Co-creation workshops rely on extensive interaction between participants.
During co-creation, collaborators define an issue and undertake work to collectively create a solution to address it. Through the co-creation process, the latent knowledge of experts can be expressed, and manifest in the solutions produced. Co-creation is particularly valuable for many of Trilateral’s projects, which often involve multi-stakeholders research into new technology solutions.
Co-creation workshops would ordinarily be conducted in person, but restrictions to normal working practices during the Covid-19 pandemic means that we have had to be innovative.
By focusing on the substance of what co-creation involves and what you hope to achieve by it, such workshops can be successfully held online.
There are four important stages to the co-creation process, which are detailed below for anyone wishing to conduct such a process.
This stage fundamentally asks, what is the problem to that the technology, project or solution will address? During this stage, get participants to brainstorm and explore possibilities and make a record of the discussion. One way to get stakeholders to articulate this is to ask them to describe and discuss use cases for the proposed technology or solution.
Specific questions to ask stakeholders during this stage are:
- What are the potential design problems or issues that they foresee?
- Who are the most important stakeholders or end users that will benefit from this solution?
- What are the stakeholder’s needs, goals, values or interests in this technology or solution?
This is important to record for the co-evaluation stage, below.
The primary task of this stage is to define the main functionalities of the solution or technology in conjunction with experts. This stage may involve stakeholders with technical or industry expertise, depending on what you are designing or developing.
For example, a risk methodology solution was recently developed by Trilateral Research in the ongoing EU-funded PROTAX project, which is a project to generate policy guidelines and toolkits to harmonise the treatment of tax crime in the EU.
During the co-design of this risk methodology, specific feedback was requested from expert stakeholders in tax crime enforcement roles, such as asking them to produce a list of indicators that may indicate a ‘red flag warning’ of a tax crime, and to identify any vulnerabilities in the institutional frameworks of the tax crime enforcement environment across the EU.
The purpose of this stage is to identify and overcome any conflicting values, purposes or functions contained within the technology or solution or between stakeholders. This stage is particularly useful for much of the work Trilateral Research does, especially when we focus on assessing the privacy, ethics and social impact of emerging technologies.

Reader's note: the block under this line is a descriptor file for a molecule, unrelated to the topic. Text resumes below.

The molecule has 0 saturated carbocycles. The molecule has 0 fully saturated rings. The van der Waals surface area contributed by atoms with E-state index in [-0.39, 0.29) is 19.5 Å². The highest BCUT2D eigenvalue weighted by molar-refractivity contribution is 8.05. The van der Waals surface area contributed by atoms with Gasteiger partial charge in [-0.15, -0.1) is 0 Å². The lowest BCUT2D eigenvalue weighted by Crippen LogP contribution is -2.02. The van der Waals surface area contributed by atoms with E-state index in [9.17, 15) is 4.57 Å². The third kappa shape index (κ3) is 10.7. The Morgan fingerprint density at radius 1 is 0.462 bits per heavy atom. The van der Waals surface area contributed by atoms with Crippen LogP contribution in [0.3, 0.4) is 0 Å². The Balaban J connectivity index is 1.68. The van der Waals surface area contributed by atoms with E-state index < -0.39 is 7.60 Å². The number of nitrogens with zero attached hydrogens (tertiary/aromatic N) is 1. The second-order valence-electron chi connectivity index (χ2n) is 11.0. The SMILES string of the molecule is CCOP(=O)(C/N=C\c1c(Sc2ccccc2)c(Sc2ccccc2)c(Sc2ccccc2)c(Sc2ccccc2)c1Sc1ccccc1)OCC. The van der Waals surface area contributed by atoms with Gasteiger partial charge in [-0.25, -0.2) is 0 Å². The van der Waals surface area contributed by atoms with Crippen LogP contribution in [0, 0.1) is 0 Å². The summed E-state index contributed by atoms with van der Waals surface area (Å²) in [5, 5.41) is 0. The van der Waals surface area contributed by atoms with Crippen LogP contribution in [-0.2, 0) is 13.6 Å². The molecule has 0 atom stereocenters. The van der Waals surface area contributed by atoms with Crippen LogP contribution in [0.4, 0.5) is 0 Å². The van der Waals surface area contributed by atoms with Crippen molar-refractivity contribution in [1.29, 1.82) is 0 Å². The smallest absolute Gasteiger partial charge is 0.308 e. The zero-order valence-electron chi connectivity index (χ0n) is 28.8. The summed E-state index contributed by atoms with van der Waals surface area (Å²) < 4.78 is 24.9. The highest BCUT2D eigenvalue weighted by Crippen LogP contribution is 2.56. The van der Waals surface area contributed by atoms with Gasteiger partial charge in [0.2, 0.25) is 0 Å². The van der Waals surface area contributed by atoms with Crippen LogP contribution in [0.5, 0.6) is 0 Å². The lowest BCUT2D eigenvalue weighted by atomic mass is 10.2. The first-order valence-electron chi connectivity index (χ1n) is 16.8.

For example, a well-established balance that needs to be struck with many technology solutions is the balance between security and privacy. To navigate through such conflicts, the goals, values and aims drawn from stakeholders during the co-analysis stage can be brought back to collectively re-design out any conflicting values.
Achieving a certain level of agreement and harmony between stakeholders in the co-analysis stage, or at least flagging potential conflicting aims in the co-analysis stage for reflection by stakeholders, can make this co-evaluation stage more productive.
To practically generate reflection by stakeholders in this stage it is useful to get them to articulate the trade-offs themselves. To do this, ask stakeholders to produce lists that evaluate the conflicts or trade-offs that have been identified.
For example, get stakeholders to develop “positive vs negative” or “pains versus gains” lists, or a “pros vs cons” list if working through a disagreement over a design issue of a particular product or solution.
Not only does this help work through any conflict or balance itself but this process also gives stakeholders ownership over any compromises that must be made to move the project forward.
This stage is to optimise the adoption of the project’s solutions or technology on a broader scale, beyond the stakeholders involved in the project.
In this stage ask stakeholders to identify factors or issues that will influence whether end users embrace or decline the solution provided.
If relevant, ask what factors may influence the public to accept or reject the solution, broadly defined as ‘social acceptability’. For example, Trilateral’s work on emerging technologies lead to focus on issues based around privacy concerns, ethics, values, usability and efficiency, depending on the project. Finally, identify information channels that could alert potential users to the solution.
Bringing people together to work through technology solutions during the current Covid-19 pandemic requires additional flexibility, however, by honing in on the actual substance of what working collaboratively aims to achieve, it can successfully be conducted online while we wait for the Covid-19 restrictions to be lifted.
For more information on this research area, contact our team: